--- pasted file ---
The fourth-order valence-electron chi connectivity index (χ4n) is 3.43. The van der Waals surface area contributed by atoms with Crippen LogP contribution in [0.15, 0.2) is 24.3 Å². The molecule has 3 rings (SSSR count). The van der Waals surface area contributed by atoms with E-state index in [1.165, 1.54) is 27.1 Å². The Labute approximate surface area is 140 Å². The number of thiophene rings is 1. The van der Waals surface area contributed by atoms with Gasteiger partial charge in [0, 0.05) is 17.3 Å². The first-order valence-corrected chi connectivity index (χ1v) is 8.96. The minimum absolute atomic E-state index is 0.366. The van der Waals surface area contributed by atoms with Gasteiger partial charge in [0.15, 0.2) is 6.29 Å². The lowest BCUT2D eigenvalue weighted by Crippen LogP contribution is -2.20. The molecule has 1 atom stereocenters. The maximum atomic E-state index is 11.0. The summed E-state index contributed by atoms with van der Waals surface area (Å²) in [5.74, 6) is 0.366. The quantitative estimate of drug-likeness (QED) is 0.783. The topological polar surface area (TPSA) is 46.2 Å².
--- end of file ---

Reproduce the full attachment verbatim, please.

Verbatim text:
The fourth-order valence-electron chi connectivity index (χ4n) is 3.43. The van der Waals surface area contributed by atoms with Crippen LogP contribution in [0.15, 0.2) is 24.3 Å². The molecule has 3 rings (SSSR count). The van der Waals surface area contributed by atoms with E-state index in [1.165, 1.54) is 27.1 Å². The Labute approximate surface area is 140 Å². The number of thiophene rings is 1. The van der Waals surface area contributed by atoms with Gasteiger partial charge in [0, 0.05) is 17.3 Å². The first-order valence-corrected chi connectivity index (χ1v) is 8.96. The minimum absolute atomic E-state index is 0.366. The van der Waals surface area contributed by atoms with Gasteiger partial charge in [0.15, 0.2) is 6.29 Å². The lowest BCUT2D eigenvalue weighted by Crippen LogP contribution is -2.20. The molecule has 1 atom stereocenters. The maximum atomic E-state index is 11.0. The summed E-state index contributed by atoms with van der Waals surface area (Å²) in [5.74, 6) is 0.366. The quantitative estimate of drug-likeness (QED) is 0.783. The topological polar surface area (TPSA) is 46.2 Å².